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Does Romney need to 'fill in the blanks' of his tax plan?
Romney's proposed tax breaks would create a $360 billion hole in the budget — and he hasn't specified what he'd do to close the gap
 
Mitt Romney's tax plan is not passing muster with vetting agencies, but Jennifer Rubin at The Washington Post says campaign proposals don't need to be "scorable."
Mitt Romney's tax plan is not passing muster with vetting agencies, but Jennifer Rubin at The Washington Post says campaign proposals don't need to be "scorable."
Justin Sullivan/Getty Images

President Obama's campaign is hammering Mitt Romney's tax plan, citing a study by the nonpartisan Tax Policy Center that shows Romney would need to raise taxes on middle- and lower-income households to keep all his campaign promises. Romney has vowed to enact a raft of specific tax cuts, which would create a $360 billion hole in the budget, while promising to balance the budget. The Tax Policy Center found that it would be mathematically impossible to achieve those goals, but Romney has so far resisted pressure to explain how he could pay for his tax cuts. Does he need to provide more specifics?

Yes. Otherwise Romney's plan makes no sense: Romney has two options: He can "eliminate a wheelbarrow full of tax breaks" or "slash more spending," says The Washington Post in an editorial. But he refuses to do endorse either approach, offering the "feel-good temptation of lower taxes without the harsh medicine to follow." The "bottom line of this exercise" is that Romney "has a hole in his balance sheet," and he "needs to fill in the blanks of his tax policy, and soon."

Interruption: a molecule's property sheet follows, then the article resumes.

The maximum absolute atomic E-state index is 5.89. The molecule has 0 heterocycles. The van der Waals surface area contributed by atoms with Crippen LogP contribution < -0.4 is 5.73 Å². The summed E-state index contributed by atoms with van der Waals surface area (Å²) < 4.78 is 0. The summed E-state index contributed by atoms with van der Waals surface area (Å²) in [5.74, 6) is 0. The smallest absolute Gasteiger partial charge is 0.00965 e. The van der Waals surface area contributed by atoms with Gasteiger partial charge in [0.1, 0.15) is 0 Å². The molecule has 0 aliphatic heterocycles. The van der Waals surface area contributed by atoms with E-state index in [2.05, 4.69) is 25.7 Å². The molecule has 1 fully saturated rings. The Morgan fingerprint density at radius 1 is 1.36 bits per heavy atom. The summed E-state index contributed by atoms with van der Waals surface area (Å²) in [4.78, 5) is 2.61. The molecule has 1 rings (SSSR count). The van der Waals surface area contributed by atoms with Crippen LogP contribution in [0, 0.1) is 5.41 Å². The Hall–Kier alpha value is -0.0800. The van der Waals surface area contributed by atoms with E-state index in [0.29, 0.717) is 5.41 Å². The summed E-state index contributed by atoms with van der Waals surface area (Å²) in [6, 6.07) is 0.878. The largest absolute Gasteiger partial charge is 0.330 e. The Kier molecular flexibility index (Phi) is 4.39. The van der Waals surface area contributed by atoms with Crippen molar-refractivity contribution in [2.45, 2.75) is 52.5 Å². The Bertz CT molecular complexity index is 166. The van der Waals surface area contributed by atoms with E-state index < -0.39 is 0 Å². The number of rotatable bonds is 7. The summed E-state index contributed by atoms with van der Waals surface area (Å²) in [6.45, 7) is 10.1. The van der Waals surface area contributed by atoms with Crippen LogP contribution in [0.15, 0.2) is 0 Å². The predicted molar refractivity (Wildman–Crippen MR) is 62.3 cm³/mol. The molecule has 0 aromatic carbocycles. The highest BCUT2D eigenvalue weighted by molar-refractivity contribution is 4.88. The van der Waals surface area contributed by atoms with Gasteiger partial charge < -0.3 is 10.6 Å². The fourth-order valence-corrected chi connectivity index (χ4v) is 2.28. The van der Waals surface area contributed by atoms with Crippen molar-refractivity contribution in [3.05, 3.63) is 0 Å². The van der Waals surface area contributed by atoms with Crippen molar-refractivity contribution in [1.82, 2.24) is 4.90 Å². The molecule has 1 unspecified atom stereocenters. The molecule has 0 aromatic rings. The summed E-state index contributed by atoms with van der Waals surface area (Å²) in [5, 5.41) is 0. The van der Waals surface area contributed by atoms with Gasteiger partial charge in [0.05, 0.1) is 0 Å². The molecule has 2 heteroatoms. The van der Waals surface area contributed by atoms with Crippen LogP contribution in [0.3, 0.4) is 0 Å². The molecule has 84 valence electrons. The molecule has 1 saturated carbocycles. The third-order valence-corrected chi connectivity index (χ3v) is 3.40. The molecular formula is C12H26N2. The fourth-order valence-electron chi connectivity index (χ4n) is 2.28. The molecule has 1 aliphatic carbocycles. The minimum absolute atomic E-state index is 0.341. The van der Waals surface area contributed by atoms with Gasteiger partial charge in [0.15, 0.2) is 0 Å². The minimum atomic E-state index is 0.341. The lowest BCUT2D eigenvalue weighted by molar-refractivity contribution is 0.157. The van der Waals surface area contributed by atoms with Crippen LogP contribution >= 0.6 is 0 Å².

"Mitt Romney's tax plan falls short"

No. Romney only needs to provide an outline: Romney's tax plan "is conceptual, not written in legislative detail," says Jennifer Rubin at The Washington Post. Viewed in that light, Romney's overarching plan — in which his tax cuts are paid for by closing tax loopholes and benefits for the wealthy — could certainly work with a few tweaks. Romney has provided as much as he needs to provide — "there is no requirement (other than from critics) that a candidate has to make a campaign proposal scorable."
"Tax plans and tax spin"

And Obama hasn't provided specifics either: If Romney's tax plan "sounds too good to be true, that's because it is," says Bloomberg in an editorial. But Obama's tax plan is "almost as sketchy." Obama has proposed to "soak the rich" by letting the Bush tax cuts expire for those who earn over $250,000 a year, and imposing a new tax on millionaires. However, such measures will yield just a fraction of the $4 trillion in additional revenue the government must take in over the next 10 years to balance the budget. "Just as Romney must shed his pie-in-the-sky promises, Obama needs to come clean with middle-class Americans by telling them their taxes, now at record-low rates, will need to be raised."
"Obama and Romney tax plans are pie-in-the-sky"

 

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